The diagnostic testing circuit may determine operability of the electrically operable element in response to user activation, periodically, in response to the portable electric appliance being connected to power, and/or in response to the portable electric appliance being turned on. The diagnostic testing circuit may include a microcontroller, application specific integrated circuit (ASIC), and/or microprocessor. The object sensing circuit may include a transmitter adapted to transmit a beam of radiation and a receiver responsive to the beam of radiation. The portable electric appliance may be de-energized in response to the beam of radiation being blocked and/or interrupted.

In yet further accordance with the present invention, a method of diagnosing a failure in a portable electric appliance is provided, which includes providing at least one electrically operable element and testing a voltage associated with the electrically operable element to determine operability of the at least one electrically operable element. Providing the electrically operable element may include providing a tilt switch, breaker, fuse, and/or an object sensing circuit. Operability of the electrically operable element may be indicated visually and/or audibly.

The method may also include coupling the diagnostic testing circuit electrically to a power source such that operability of the at least one electrically operable element can be determined in response to the portable electric appliance being connected to power and/or turned on. The method may also include determining operability of the electrically operable element in response to user activation, periodically, in response to the portable electric appliance being connected to power, and/or in response to the portable electric appliance being turned on. The method may also include transmitting a beam of radiation, receiving the beam of radiation, and de-energizing the portable electric appliance in response to the beam of radiation being blocked and/or interrupted.

These and other objects, features, and advantages of this invention will become apparent from the following detailed description of illustrative embodiments thereof, which is to be read in connection with the accompanying drawings.

BRIEF DESCRIPTION OF THE DRAWINGS

FIG. 1 is a top perspective view of a heater including a diagnostic testing feature and an object sensing assembly in accordance with the invention.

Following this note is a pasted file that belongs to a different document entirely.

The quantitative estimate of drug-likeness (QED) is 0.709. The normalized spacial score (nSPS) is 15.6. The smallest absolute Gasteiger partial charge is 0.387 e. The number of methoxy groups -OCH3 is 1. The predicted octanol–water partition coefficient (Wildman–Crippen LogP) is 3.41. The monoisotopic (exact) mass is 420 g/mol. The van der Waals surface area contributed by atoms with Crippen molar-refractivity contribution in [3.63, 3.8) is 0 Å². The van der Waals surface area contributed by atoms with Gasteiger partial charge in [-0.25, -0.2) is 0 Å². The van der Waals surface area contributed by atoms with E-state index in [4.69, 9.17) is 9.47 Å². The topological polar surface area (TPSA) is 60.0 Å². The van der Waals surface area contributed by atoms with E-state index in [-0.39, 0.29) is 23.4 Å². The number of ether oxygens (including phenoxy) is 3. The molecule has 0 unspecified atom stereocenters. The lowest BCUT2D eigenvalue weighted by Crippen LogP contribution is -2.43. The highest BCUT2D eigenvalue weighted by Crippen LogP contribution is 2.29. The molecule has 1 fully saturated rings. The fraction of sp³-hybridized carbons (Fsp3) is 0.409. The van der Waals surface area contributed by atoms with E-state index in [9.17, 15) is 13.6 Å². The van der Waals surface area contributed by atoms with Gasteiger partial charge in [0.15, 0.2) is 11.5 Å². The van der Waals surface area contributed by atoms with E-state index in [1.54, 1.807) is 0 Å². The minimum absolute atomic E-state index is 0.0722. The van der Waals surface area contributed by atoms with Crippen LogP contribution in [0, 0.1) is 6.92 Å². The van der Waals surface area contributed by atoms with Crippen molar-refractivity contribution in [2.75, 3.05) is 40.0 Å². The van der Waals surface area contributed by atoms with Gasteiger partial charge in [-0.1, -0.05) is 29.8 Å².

FIG. 2 is a schematic diagram of a first embodiment of a circuit to perform a diagnostic testing function in accordance with the present invention.

FIG. 3 is a schematic diagram of a first embodiment of a circuit to perform an object sensing function in accordance with the present invention.

FIG. 4 is a schematic diagram of a second embodiment of a circuit to perform the object sensing function in accordance with the present invention.

FIG. 5 is a schematic diagram of a third embodiment of a circuit to perform the object sensing function and diagnostic testing function in accordance with the present invention.

FIG. 6 is a schematic diagram of a preferred embodiment of a heater in accordance with the present invention.

FIGS. 7-12 are top perspective views of various embodiments of the heater in accordance with the present invention.

DETAILED DESCRIPTION OF THE PREFERRED EMBODIMENTS

FIG. 1 shows a top perspective view of a portable household heater 10 in accordance with the present invention that includes diagnostic testing and object sensing capabilities. It is to be understood that while the embodiments discussed herein are primarily directed to heaters, the present invention is equally applicable to any portable electric household appliance, such as humidifiers, dehumidifiers, fans, and the like while remaining within the scope of the present invention.

The heater 10 preferably performs a series of diagnostic tests and displays the results of these tests through visual and/or audible indicators, such as light emitting diodes (LEDs) 11, to the user in response to user activation, periodically, in response to the appliance being connected to power, and/or turned on. The object sensing function is preferably verified by one of the diagnostic tests and causes power to be shut off if an object near the heater outlet is sensed.

The heater 10 includes a housing 12 having a front wall 14 that includes an outlet 16. A grill 18 with vanes is provided in the outlet 16. The vanes can be fixed or movable. Other types of heater grills are well known. Some, for example, are comprised of metal panels having rows of circular openings to allow the passage of heated air. The top wall of the heater includes a control panel 20. The control panel may include controls (not shown) for turning the heater on and off, setting the time of operation, adjusting a thermostat, and/or controlling the amount of heat to be generated. These and other controls are known to the art.